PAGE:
Archive for the ‘Temperature’ Category

Image credit: livescience.com


H/T Climate Depot

Nothing must stand in the way of the public being bombarded with supposed climate alarms, and told it’s their fault. Data jiggery-pokery serves a useful purpose in that aim – in this case, a kind of ‘climate reset’.
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Climates Multiple: Three Baselines, Two Tolerances, One Normal — Mike Hulme

Excerpt: “Friday 1 January 2021, a new World Meteorological Organisation (WMO) climatological standard normal came into effect. The ‘present-day’ climate will now formally be represented by the meteorological statistics of the period 1991-2020, replacing those from 1961-1990. National Meteorological Agencies in member states are instructed to issue new standard normals for observing stations and for associated climatological products. Climate will ‘change’, one might say, in an instant; today, the world’s climate has ‘suddenly’ become nearly 0.5°C warmer. It is somewhat equivalent to re-setting Universal Time or adjusting the exact definition of a metre.” …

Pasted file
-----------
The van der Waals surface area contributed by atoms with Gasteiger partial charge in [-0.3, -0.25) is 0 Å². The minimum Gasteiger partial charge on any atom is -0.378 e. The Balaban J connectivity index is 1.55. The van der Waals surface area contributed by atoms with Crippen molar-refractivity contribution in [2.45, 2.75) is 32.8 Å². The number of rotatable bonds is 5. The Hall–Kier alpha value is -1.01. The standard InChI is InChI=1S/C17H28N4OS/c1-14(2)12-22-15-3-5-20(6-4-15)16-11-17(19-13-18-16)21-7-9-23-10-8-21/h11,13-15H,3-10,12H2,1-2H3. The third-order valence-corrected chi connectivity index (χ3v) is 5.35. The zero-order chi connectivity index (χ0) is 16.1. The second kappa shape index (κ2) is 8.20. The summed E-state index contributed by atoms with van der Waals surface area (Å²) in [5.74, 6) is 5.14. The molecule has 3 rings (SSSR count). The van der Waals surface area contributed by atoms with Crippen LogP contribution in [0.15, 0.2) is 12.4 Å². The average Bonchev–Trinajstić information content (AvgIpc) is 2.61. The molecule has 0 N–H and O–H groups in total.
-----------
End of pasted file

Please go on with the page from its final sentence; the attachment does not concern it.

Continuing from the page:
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But every squillionth of a degree counts for those trying to promote a human-caused climate crisis that never lives up to the hype of the computer models. In contrast with dire predictions, the change since the 1998 El Niño is nothing to write home about.
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There has been no significant warming trend for 5 years, reports The Global Warming Policy Forum.

Every year in the middle of January various organisations, The UK Met Office, NASA, NOAA, etc. release their estimates of the annual average global temperature of our planet.